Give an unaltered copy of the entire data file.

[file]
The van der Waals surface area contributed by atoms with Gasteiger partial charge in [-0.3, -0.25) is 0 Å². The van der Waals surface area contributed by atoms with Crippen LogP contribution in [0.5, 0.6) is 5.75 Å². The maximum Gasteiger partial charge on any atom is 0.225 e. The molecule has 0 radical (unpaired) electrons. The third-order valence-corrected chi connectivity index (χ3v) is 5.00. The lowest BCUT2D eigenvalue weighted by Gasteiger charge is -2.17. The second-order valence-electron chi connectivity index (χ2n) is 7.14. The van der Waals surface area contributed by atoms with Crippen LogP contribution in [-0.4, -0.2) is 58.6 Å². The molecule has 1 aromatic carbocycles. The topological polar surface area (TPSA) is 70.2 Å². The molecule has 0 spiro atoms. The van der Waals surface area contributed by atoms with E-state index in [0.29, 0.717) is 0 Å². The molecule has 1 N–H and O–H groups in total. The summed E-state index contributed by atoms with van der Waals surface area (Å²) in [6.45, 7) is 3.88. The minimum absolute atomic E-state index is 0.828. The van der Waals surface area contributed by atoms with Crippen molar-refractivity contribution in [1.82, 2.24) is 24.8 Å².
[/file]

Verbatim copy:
The van der Waals surface area contributed by atoms with Gasteiger partial charge in [-0.3, -0.25) is 0 Å². The van der Waals surface area contributed by atoms with Crippen LogP contribution in [0.5, 0.6) is 5.75 Å². The maximum Gasteiger partial charge on any atom is 0.225 e. The molecule has 0 radical (unpaired) electrons. The third-order valence-corrected chi connectivity index (χ3v) is 5.00. The lowest BCUT2D eigenvalue weighted by Gasteiger charge is -2.17. The second-order valence-electron chi connectivity index (χ2n) is 7.14. The van der Waals surface area contributed by atoms with Crippen LogP contribution in [-0.4, -0.2) is 58.6 Å². The molecule has 1 aromatic carbocycles. The topological polar surface area (TPSA) is 70.2 Å². The molecule has 0 spiro atoms. The van der Waals surface area contributed by atoms with E-state index in [0.29, 0.717) is 0 Å². The molecule has 1 N–H and O–H groups in total. The summed E-state index contributed by atoms with van der Waals surface area (Å²) in [6.45, 7) is 3.88. The minimum absolute atomic E-state index is 0.828. The van der Waals surface area contributed by atoms with Crippen molar-refractivity contribution in [1.82, 2.24) is 24.8 Å².